• 9. Passenger services dominate railway traffic
  • 10. Limited available capacity
  • 11. Difficult relationships with PTKA
  • 12. The existing infrastructure is unfriendly to freight transport
  • 13. Low axle loads
  • 14. Antique rolling stock
  • 15. Inadequate services
  • 16. The Railway Master Plan addresses each of these issues</li></li></ul><li> Separation of Infrastructure Is a Significant Change<br /><ul><li>When fully implemented, one entity will be responsible for building, maintaining and operating existing national railways
  • 17. Allows for private operators and regulated infrastructure pricing
  • 18. Allows private ownership of railways</li></li></ul><li>Regulatory Changes are Insufficient to Grow Freight Traffic – New Investment is Needed<br /><ul><li>Replacement cost for the existing freight wagon fleet is more than US$330 million
  • 19. Replacement cost for the existing locomotive fleet is about US$850 million
  • 20. Total rail equipment replacement costs are more than US$5 billion
  • 21. Much of the existing fleet is obsolete and needs replacement in the next decade</li></li></ul><li>The Current Infrastructure is Inadequate for Freight Services<br />Axle loadings are limited to a maximum of 18 tons – providing a maximum of 50 tons of lading per wagon<br />Many lines have lower axle loadings – 13 tons or less – providing a maximum net load of 30 tons or less per freight wagon<br />These limitations also extend to the locomotive fleet – limiting the power of locomotives and the maximum sizes of trains<br />The current infrastructure constrains the development of the Java rail freight market – trains don’t carry much more than trucks, sometimes less<br />
  • 22. Infrastructure Enhancement is a Major Recommendation for the Rail Master Plan<br />Moving axle loads to 25 tons on the main lines – wagon carrying capacity to 77 tons<br />Increasing physical clearances to 6.1 meters eventually<br />Recommended Infrastructure Standards Include:<br />R60 continuously welded rail<br />Concrete sleepers at 1,660/kilometer<br />300 mm hard rock ballast<br />Electronic signaling<br />Bridges sufficient for 25 tons/axle loading at track speed<br />
  • 23. Proposed Infrastructure Enhancements Will Transform Rail Operations<br /><ul><li>High-Speed passenger trains proposed on the north island coast line</li></ul>150-kph max speed services<br />Hourly departures, half-hourly in peak periods<br /><ul><li>Higher-speed passenger services on the Bandung – Yogyakarta line – perhaps using tilt-trains</li></ul>Increased frequency<br />Bi-level equipment for greater capacity<br /><ul><li>Capacity enhancements will allow more, larger, heavier, and faster freight services</li></li></ul><li>Freight Success May Depend on Specialized Terminals<br />Specialized terminals for warehousing and logistics services include<br />Containers<br />Oil and bulk liquids<br />Steel, other industrial materials<br />Coal terminals<br />Manufacturing, automobiles<br />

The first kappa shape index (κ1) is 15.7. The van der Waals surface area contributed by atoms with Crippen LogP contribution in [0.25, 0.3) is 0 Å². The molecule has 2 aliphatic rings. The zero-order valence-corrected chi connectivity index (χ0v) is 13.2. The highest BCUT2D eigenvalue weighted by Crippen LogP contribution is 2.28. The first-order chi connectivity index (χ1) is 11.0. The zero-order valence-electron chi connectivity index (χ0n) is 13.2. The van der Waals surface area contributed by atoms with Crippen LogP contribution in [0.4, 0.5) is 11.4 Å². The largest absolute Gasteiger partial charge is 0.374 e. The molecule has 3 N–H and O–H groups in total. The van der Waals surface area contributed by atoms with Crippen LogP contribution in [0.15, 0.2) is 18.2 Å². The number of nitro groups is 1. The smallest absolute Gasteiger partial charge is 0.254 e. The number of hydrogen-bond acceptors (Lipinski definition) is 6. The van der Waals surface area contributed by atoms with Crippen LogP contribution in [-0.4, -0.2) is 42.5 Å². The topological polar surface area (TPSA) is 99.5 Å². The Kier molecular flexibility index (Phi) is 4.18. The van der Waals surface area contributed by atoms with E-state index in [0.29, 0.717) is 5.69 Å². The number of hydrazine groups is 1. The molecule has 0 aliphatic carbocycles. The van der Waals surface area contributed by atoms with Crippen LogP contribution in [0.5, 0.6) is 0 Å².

• 24. Specialized Terminals and Freight Rolling Stock Increasingly Private Sector Responsibility<br /><ul><li>High capital needs for infrastructure and passenger services
  • 25. Means a larger role for private investment in railway facilities
  • 26. New law allows and encourages private investment in rail sector</li></ul>Freight wagons<br />Specialized terminals and terminal operations<br />Rail operators using PT KA locos, drivers<br />Warehousing and logistics services<br />Rail operations role possible in the future<br />
  • 27. PT KA Will Also be Transformed<br /><ul><li>PT KA must implement accounting separation of railway services and infrastructure accounts
  • 28. More rigorous accounting standards to identify infrastructure, passenger, and freight operating costs
  • 29. PT KA likely to separate into at least two divisions</li></ul>Infrastructure Services Unit: Maintain and operate railway infrastructure, including day-to-day maintenance, dispatching, under contract with DGR<br />Rail Operations Unit: To assemble and operate trains, operate stations and terminals, provide locomotives, drivers, and operations management infrastructure<br />Rail Operations Unit may further separate into freight and passenger divisions<br /><ul><li>PT KA will no longer have monopoly on operations but will be able to provide operations services to private railways</li></li></ul><li>Possible Rail Sector Structure in Indonesia<br />Transport Policy<br />Economic regulation Accident<br /> Investigation<br />Technical Regulation<br />& Standards, PSO,<br />Access Charges<br />Access terms (network<br />statement, capacity <br />allocation)<br />